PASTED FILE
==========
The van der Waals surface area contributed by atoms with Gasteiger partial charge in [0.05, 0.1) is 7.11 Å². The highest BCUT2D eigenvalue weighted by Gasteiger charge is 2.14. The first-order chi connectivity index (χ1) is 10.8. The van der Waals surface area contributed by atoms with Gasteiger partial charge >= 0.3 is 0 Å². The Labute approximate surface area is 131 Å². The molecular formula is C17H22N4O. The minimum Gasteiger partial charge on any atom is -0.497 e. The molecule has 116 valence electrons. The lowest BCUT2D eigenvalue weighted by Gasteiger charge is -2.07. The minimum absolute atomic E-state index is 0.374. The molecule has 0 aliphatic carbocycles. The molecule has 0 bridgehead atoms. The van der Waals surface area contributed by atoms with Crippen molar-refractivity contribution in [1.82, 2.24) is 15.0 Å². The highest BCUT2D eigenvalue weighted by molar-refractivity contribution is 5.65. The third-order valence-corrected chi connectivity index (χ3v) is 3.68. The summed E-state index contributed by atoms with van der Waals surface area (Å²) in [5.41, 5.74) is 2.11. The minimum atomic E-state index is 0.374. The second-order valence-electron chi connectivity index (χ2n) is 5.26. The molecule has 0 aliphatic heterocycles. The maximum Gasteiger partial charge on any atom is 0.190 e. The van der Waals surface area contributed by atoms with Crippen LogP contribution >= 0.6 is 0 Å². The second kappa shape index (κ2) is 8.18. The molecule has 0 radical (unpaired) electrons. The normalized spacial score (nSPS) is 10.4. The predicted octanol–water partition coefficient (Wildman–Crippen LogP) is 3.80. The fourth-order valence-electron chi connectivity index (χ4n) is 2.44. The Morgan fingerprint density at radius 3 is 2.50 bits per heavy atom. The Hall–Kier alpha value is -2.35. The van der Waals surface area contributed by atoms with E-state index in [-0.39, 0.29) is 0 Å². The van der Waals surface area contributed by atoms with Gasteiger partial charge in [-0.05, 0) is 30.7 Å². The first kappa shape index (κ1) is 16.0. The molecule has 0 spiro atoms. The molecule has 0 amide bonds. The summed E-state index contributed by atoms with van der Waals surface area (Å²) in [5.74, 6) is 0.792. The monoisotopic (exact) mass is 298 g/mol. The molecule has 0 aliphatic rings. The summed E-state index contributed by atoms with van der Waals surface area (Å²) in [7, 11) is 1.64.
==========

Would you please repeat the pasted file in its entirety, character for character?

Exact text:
The van der Waals surface area contributed by atoms with Gasteiger partial charge in [0.05, 0.1) is 7.11 Å². The highest BCUT2D eigenvalue weighted by Gasteiger charge is 2.14. The first-order chi connectivity index (χ1) is 10.8. The van der Waals surface area contributed by atoms with Gasteiger partial charge >= 0.3 is 0 Å². The Labute approximate surface area is 131 Å². The molecular formula is C17H22N4O. The minimum Gasteiger partial charge on any atom is -0.497 e. The molecule has 116 valence electrons. The lowest BCUT2D eigenvalue weighted by Gasteiger charge is -2.07. The minimum absolute atomic E-state index is 0.374. The molecule has 0 aliphatic carbocycles. The molecule has 0 bridgehead atoms. The van der Waals surface area contributed by atoms with Crippen molar-refractivity contribution in [1.82, 2.24) is 15.0 Å². The highest BCUT2D eigenvalue weighted by molar-refractivity contribution is 5.65. The third-order valence-corrected chi connectivity index (χ3v) is 3.68. The summed E-state index contributed by atoms with van der Waals surface area (Å²) in [5.41, 5.74) is 2.11. The minimum atomic E-state index is 0.374. The second-order valence-electron chi connectivity index (χ2n) is 5.26. The molecule has 0 aliphatic heterocycles. The maximum Gasteiger partial charge on any atom is 0.190 e. The van der Waals surface area contributed by atoms with Crippen LogP contribution >= 0.6 is 0 Å². The second kappa shape index (κ2) is 8.18. The molecule has 0 radical (unpaired) electrons. The normalized spacial score (nSPS) is 10.4. The predicted octanol–water partition coefficient (Wildman–Crippen LogP) is 3.80. The fourth-order valence-electron chi connectivity index (χ4n) is 2.44. The Morgan fingerprint density at radius 3 is 2.50 bits per heavy atom. The Hall–Kier alpha value is -2.35. The van der Waals surface area contributed by atoms with E-state index in [-0.39, 0.29) is 0 Å². The van der Waals surface area contributed by atoms with Gasteiger partial charge in [-0.05, 0) is 30.7 Å². The first kappa shape index (κ1) is 16.0. The molecule has 0 spiro atoms. The molecule has 0 amide bonds. The summed E-state index contributed by atoms with van der Waals surface area (Å²) in [5.74, 6) is 0.792. The monoisotopic (exact) mass is 298 g/mol. The molecule has 0 aliphatic rings. The summed E-state index contributed by atoms with van der Waals surface area (Å²) in [7, 11) is 1.64.